Education, why does it matter?

11 Oct

To ensure that this blog is not seen as a page only discussing Obama, I have included in this post Mitt Romney’s plan for handling the issue of the high cost of college tuition.  While I support President Obama’s plan at this time, I will also share Romney’s plan as my goal is to educate you, the readers, on every aspect of what is being done by the “possible” leaders of our nation.  Mitt Romney, like Obama, plans to make higher education available to all but using different methods such as restructuring the financial aid system and removing regulation from educational institutions.  I support President Obama’s plan instead of Romney’s because it is my belief that regulation by the federal government is needed to keep opportunities equal for students attending colleges across the country.  However, I am learning as I go and reserve the right to change my position on this issue at any time.

Now that both candidate’s policies are known, I’d like to answer the question, why does higher education matter? It is no secret that jobs are scarce in today’s economy.  For this reason, it makes sense to want to be as competitive as possible in the dwindling job market.  The way to do this is through specialized training or  a two or four-year college degree.  The experience of college itself provides those that attend it with countless opportunities before and after graduation.  Having a college degree increases your chances of employment by 50%! Also, it is predicted that by 2014, 90% of the fastest- growing careers will require post-secondary education. The importance of education is also shown by the fact that those with college degrees most often obtain jobs offering health benefits and retirement plans. The significance of obtaining a college education cannot be denied.  With the Presidential election rapidly approaching, the chosen leader must keep this in mind when determining policies regarding financial aid and student loans.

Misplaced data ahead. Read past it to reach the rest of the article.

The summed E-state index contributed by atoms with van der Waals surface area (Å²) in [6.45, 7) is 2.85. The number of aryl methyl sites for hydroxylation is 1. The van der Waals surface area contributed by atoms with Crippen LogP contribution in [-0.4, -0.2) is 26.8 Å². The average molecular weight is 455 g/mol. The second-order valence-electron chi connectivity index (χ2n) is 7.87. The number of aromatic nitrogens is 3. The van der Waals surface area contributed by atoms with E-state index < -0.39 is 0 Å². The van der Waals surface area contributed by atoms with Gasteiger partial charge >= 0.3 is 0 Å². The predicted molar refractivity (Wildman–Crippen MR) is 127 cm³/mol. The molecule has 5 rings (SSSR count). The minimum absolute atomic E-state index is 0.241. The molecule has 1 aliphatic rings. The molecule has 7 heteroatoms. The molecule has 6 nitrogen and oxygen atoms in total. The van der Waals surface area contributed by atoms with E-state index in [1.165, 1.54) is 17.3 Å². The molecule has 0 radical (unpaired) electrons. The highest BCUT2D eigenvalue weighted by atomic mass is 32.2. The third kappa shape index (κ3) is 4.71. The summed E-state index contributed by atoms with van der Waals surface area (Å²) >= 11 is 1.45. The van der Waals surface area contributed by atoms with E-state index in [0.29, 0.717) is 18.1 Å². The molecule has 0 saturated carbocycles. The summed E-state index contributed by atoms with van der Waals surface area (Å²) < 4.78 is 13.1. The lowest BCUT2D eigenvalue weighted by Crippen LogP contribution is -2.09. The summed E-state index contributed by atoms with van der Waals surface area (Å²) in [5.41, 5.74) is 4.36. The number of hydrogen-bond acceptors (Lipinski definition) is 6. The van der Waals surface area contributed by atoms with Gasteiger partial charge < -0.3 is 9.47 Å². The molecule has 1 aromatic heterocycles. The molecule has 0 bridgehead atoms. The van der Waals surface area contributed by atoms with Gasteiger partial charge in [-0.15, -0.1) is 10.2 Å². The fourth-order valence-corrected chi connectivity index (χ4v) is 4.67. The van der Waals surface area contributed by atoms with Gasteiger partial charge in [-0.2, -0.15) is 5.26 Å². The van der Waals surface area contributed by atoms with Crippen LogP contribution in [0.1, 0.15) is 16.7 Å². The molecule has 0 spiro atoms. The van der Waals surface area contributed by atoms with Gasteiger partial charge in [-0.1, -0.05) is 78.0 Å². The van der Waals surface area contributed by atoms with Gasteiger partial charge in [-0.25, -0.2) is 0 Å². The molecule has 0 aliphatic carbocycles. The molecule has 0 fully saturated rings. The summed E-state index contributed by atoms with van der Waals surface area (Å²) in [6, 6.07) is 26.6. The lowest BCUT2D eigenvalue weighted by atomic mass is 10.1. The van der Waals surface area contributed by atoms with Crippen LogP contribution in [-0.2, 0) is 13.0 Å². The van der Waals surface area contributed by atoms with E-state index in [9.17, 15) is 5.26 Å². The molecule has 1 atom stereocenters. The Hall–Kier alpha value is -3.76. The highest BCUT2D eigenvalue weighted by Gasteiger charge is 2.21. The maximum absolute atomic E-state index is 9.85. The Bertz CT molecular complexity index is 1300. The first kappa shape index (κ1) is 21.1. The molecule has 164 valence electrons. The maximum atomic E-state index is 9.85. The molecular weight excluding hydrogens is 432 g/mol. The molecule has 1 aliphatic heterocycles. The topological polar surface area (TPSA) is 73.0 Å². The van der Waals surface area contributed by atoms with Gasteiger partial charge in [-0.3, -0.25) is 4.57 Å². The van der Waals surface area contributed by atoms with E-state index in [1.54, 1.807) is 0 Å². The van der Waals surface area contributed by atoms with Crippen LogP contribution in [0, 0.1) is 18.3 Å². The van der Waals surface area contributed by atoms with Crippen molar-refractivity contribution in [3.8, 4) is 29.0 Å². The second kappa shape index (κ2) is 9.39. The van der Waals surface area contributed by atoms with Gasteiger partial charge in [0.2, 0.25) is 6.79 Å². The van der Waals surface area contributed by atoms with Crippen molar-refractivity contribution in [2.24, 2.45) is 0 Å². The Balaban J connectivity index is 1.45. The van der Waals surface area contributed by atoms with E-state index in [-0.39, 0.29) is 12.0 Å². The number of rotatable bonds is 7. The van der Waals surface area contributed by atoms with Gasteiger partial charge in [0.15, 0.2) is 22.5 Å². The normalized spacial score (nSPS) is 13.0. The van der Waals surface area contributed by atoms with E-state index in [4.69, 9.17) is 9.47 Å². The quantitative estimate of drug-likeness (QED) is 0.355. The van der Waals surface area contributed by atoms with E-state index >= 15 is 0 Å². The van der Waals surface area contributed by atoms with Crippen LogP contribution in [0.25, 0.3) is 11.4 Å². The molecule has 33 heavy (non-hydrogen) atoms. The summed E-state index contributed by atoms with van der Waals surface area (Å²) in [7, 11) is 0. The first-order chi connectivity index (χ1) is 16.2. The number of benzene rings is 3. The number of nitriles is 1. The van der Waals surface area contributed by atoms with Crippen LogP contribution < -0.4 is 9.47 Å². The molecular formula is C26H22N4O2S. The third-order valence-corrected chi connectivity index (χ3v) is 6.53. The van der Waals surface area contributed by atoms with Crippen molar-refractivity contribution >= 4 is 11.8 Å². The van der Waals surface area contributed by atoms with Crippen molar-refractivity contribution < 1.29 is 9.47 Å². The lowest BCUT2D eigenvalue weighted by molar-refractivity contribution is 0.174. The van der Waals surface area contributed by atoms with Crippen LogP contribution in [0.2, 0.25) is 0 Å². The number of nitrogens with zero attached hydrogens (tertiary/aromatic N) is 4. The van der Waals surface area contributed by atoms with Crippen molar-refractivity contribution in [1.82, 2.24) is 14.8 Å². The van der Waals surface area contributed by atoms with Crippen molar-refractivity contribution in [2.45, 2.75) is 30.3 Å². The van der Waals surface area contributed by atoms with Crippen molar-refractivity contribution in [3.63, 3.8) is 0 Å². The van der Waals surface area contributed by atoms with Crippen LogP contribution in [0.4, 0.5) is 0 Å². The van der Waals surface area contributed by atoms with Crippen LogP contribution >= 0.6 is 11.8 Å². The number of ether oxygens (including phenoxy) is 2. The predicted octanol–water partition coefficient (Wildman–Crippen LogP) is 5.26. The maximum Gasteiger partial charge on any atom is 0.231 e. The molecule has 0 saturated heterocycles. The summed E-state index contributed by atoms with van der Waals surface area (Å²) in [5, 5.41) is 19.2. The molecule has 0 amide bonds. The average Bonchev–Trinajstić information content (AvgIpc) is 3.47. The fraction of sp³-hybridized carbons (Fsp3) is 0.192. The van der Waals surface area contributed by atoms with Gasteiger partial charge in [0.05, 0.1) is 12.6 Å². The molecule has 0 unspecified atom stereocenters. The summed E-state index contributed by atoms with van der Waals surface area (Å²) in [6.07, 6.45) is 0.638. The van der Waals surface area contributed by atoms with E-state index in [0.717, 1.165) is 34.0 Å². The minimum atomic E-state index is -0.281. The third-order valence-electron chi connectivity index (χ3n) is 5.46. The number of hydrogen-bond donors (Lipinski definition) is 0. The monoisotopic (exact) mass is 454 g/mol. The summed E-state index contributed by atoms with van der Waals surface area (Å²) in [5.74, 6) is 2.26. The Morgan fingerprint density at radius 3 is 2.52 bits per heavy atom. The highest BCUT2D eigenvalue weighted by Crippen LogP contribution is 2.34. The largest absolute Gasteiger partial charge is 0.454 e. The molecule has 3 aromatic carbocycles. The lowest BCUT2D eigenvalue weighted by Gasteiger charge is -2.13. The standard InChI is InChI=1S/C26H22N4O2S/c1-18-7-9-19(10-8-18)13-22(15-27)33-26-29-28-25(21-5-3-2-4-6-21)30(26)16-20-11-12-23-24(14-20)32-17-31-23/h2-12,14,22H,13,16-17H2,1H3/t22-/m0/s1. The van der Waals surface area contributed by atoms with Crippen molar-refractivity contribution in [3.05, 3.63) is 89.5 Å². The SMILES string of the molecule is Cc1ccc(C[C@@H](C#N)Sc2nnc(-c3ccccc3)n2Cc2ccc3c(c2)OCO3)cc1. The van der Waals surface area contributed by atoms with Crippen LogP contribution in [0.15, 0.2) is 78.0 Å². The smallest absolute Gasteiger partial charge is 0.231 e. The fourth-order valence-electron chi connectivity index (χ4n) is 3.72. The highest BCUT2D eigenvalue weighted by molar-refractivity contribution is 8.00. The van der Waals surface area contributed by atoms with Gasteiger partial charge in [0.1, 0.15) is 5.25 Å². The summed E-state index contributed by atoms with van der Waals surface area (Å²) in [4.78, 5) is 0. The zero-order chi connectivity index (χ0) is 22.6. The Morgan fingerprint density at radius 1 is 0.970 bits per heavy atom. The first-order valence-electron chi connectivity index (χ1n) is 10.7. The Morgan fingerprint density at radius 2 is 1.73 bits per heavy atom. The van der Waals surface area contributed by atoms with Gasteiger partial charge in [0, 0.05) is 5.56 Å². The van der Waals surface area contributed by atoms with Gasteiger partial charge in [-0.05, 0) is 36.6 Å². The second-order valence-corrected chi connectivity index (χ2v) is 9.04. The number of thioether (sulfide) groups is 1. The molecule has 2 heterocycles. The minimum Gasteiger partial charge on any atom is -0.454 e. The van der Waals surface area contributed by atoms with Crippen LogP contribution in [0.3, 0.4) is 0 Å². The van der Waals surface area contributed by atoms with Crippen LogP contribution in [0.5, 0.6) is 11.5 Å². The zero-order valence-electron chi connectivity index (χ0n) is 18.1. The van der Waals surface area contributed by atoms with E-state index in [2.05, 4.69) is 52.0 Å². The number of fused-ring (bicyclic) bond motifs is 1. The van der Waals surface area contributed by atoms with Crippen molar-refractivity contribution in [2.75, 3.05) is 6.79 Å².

To see the differences in income for those with a college degree vs. those without, check out this table showing salaries from 1995 to 2010.


3 Responses to “Education, why does it matter?”

  1. befuddlesme October 14, 2012 at 11:26 pm #

    Great facts! Thanks for giving both candidates’ plans for education. Why do you believe regulation by the federal government is necessary for equal opportunities in education?

    • mixedupmind October 15, 2012 at 4:21 am #

      In the history of the United States, whenever there has been an economic crisis, the government has stepped in to fix the problem. For example, when the Great Depression struck the nation, Franklin Delano Roosevelt developed the New Deal to increase employment and stimulate the economy. While the issue of paying for college is not as prevalent as the Great Depression once was, it is not something to be trivial about. For this reason I believe the federal government should be involved in regulating the pricing policies of higher education. Similar to the strategy used during the Great Depression, the federal government should step in and make education available as they made employment available during the Depression. If regulated by the federal government, all colleges and universities will be forced to operate and offer financial aid following the same set of laws (most likely depending on the size of the institution). If equal laws are enacted, equal opportunities will be created as well.

  2. thetexasranger October 15, 2012 at 6:43 pm #

    What does Romney want to do when he lessens government regulations by the federal government? Give the states more power in determining what works for them, just leave the entire system unregulated, or something else? I like how you lay out the importance of obtaining a higher education, and I also feel like making higher education more available will strengthen the country in the long term.

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